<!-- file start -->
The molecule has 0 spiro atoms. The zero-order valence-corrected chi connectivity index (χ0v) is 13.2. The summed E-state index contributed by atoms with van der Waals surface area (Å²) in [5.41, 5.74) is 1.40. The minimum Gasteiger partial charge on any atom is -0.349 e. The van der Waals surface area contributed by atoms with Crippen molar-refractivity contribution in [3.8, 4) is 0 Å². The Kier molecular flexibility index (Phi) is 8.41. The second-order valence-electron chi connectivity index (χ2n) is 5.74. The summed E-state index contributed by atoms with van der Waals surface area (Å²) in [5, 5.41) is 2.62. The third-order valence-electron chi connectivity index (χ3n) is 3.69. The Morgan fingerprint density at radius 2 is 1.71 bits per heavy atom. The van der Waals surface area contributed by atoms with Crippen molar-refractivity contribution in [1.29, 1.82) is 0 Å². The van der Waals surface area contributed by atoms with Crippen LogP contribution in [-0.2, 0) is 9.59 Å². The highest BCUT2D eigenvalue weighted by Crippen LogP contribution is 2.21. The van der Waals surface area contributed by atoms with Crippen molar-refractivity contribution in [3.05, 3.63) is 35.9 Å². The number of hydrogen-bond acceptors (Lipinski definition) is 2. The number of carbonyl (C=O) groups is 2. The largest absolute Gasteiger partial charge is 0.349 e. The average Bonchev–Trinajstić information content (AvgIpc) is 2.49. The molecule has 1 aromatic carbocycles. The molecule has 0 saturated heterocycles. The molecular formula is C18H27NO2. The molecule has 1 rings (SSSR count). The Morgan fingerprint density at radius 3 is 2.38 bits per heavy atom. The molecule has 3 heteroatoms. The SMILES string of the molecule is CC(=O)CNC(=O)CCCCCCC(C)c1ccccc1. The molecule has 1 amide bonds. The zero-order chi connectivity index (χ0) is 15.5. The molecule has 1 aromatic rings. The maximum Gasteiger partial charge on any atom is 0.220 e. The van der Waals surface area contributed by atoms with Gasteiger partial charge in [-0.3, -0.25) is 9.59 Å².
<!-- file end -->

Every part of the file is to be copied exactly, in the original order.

The molecule has 0 spiro atoms. The zero-order valence-corrected chi connectivity index (χ0v) is 13.2. The summed E-state index contributed by atoms with van der Waals surface area (Å²) in [5.41, 5.74) is 1.40. The minimum Gasteiger partial charge on any atom is -0.349 e. The van der Waals surface area contributed by atoms with Crippen molar-refractivity contribution in [3.8, 4) is 0 Å². The Kier molecular flexibility index (Phi) is 8.41. The second-order valence-electron chi connectivity index (χ2n) is 5.74. The summed E-state index contributed by atoms with van der Waals surface area (Å²) in [5, 5.41) is 2.62. The third-order valence-electron chi connectivity index (χ3n) is 3.69. The Morgan fingerprint density at radius 2 is 1.71 bits per heavy atom. The van der Waals surface area contributed by atoms with Crippen molar-refractivity contribution in [1.29, 1.82) is 0 Å². The van der Waals surface area contributed by atoms with Crippen LogP contribution in [-0.2, 0) is 9.59 Å². The highest BCUT2D eigenvalue weighted by Crippen LogP contribution is 2.21. The van der Waals surface area contributed by atoms with Crippen molar-refractivity contribution in [3.05, 3.63) is 35.9 Å². The number of hydrogen-bond acceptors (Lipinski definition) is 2. The number of carbonyl (C=O) groups is 2. The largest absolute Gasteiger partial charge is 0.349 e. The average Bonchev–Trinajstić information content (AvgIpc) is 2.49. The molecule has 1 aromatic carbocycles. The molecule has 0 saturated heterocycles. The molecular formula is C18H27NO2. The molecule has 1 rings (SSSR count). The Morgan fingerprint density at radius 3 is 2.38 bits per heavy atom. The molecule has 3 heteroatoms. The SMILES string of the molecule is CC(=O)CNC(=O)CCCCCCC(C)c1ccccc1. The molecule has 1 amide bonds. The zero-order chi connectivity index (χ0) is 15.5. The molecule has 1 aromatic rings. The maximum Gasteiger partial charge on any atom is 0.220 e. The van der Waals surface area contributed by atoms with Gasteiger partial charge in [-0.3, -0.25) is 9.59 Å².